The rod diameter can be between 3 mm and 6 mm diameter with 150 mm length. The anode used is composed of stainless steel mesh ( a grid ) maintained with stainless steel rods. If you have planned to conduct some chemical analysis, I recommend you to use a grid made with platinum or nickel . All the wires connections are made with a 1.5 mm2 copper flexible wire gained with silicon.
I recommend strongly to use a high temperature ceramic insulator (ie: alumina) around the cathod. You may use a common ceramic fuse (ie: a 25A/220V fuse) maintained by a silicon tube as shown below :
I also recommend you to put anti-strips disks below the reactor, this will avoid that the reactor moves (!!!) on your test bench due to the strong vibrations produced during the plasma ignition sequence.
To avoid projections of some drops of the electrolyte solution from the CFR during the plasma ignition sequence, I recommend you to put floating balls on the surface of the liquid (hollow floating balls; pp, 20mm, 2000 PK from Cole Parmer Instrument ).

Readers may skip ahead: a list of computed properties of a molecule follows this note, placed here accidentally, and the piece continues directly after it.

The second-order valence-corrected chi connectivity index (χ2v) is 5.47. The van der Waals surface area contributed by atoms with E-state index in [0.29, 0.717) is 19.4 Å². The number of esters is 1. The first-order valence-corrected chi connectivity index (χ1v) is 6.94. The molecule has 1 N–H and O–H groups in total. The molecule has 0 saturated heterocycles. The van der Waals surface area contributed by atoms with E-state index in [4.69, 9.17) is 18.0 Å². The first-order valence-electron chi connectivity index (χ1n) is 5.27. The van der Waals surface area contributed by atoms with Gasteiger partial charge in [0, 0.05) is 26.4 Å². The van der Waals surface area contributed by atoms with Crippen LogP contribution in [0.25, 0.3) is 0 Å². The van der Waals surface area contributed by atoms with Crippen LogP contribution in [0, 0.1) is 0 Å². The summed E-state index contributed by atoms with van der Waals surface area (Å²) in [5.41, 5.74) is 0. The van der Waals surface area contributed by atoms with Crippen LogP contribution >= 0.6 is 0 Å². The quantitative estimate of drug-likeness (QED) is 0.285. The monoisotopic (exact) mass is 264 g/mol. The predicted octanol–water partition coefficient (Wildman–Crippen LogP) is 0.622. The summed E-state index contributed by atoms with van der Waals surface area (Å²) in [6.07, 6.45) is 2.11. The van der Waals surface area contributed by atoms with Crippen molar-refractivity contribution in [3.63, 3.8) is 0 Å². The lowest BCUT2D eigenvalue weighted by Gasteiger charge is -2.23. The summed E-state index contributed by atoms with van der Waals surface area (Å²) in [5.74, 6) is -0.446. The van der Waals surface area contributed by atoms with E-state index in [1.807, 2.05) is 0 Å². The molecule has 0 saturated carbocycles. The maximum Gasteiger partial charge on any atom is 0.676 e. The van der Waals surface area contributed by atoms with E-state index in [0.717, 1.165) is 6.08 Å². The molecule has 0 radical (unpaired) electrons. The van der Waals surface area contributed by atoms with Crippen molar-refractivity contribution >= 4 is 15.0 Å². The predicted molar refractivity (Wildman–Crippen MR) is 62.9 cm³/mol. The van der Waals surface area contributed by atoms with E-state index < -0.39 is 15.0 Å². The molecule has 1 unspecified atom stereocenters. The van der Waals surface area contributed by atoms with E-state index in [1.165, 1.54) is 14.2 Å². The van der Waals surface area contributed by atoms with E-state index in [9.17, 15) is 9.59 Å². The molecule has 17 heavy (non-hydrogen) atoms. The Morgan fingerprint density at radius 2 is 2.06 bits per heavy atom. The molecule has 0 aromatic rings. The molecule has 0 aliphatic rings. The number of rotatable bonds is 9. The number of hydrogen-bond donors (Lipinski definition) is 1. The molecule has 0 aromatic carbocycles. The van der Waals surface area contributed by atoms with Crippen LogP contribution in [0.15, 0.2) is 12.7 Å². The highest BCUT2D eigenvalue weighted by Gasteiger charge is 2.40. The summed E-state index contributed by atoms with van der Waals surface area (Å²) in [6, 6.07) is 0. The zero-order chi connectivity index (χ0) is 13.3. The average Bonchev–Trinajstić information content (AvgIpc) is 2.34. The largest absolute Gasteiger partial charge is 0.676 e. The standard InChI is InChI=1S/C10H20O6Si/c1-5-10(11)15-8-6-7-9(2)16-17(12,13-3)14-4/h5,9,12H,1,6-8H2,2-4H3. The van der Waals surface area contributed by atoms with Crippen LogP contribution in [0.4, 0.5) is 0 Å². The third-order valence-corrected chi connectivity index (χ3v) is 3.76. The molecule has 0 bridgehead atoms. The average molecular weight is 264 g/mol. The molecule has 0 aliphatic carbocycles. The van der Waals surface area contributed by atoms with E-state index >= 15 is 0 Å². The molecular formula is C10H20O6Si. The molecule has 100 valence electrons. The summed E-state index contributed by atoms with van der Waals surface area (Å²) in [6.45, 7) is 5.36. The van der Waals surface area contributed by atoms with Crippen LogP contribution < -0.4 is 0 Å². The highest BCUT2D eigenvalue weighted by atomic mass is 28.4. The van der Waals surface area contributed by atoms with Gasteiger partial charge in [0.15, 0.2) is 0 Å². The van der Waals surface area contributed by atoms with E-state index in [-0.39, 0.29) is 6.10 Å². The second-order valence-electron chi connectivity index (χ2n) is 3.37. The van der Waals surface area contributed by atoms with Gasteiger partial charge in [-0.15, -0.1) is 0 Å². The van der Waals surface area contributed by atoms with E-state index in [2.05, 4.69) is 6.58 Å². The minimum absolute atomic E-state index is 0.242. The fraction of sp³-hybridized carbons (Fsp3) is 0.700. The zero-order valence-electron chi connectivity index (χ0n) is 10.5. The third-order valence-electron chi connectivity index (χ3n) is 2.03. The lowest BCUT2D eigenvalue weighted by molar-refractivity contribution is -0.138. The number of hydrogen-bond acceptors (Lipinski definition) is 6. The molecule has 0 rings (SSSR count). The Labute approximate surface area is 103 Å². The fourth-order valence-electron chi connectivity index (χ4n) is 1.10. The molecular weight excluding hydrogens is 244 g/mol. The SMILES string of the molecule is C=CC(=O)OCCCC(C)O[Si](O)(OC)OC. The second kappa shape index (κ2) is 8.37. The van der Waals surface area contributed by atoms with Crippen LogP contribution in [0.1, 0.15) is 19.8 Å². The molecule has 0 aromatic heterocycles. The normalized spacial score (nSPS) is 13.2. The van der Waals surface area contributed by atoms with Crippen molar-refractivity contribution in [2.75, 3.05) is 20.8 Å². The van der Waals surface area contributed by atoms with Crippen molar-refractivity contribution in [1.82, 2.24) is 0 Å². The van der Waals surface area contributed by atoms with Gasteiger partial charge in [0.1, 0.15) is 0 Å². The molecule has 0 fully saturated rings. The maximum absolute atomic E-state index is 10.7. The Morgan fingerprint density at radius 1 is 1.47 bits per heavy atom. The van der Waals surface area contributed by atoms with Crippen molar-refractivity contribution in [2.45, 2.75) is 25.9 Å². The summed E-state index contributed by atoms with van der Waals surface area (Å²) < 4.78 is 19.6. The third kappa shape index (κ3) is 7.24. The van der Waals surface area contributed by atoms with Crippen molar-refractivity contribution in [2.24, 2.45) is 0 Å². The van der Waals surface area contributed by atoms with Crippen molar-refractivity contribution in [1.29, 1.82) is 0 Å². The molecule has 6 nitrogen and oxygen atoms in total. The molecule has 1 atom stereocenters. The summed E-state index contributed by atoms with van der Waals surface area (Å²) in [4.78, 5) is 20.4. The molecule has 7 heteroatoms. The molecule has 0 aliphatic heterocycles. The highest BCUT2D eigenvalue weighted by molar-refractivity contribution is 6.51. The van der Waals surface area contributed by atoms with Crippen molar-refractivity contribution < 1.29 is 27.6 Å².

Use a DC Power Supply which is able to give about 200 V DC at 10 A ( don't use AC voltage ). Below, you will find a diagram of a simple power supply that you can use :
Disclaimer : The author assumes no liability for any incidental, consequential or other liability from the use of this information. All risks and damages, incidental or otherwise, arising from the use or misuse of the information contained herein are entirely the responsibility of the user. Although careful precaution has been taken in the preparation of this material. Be Carefull, you must conduct this test in a well ventiled room or better in open air, you must not smoke during the test. This experiment is not intended for the inexperienced. User of this document should be very carefull to try anything out ! If you do it, the risk of any results is just yours. I take no responsibility of anything that might happen, let it be of a wrong information or anything else.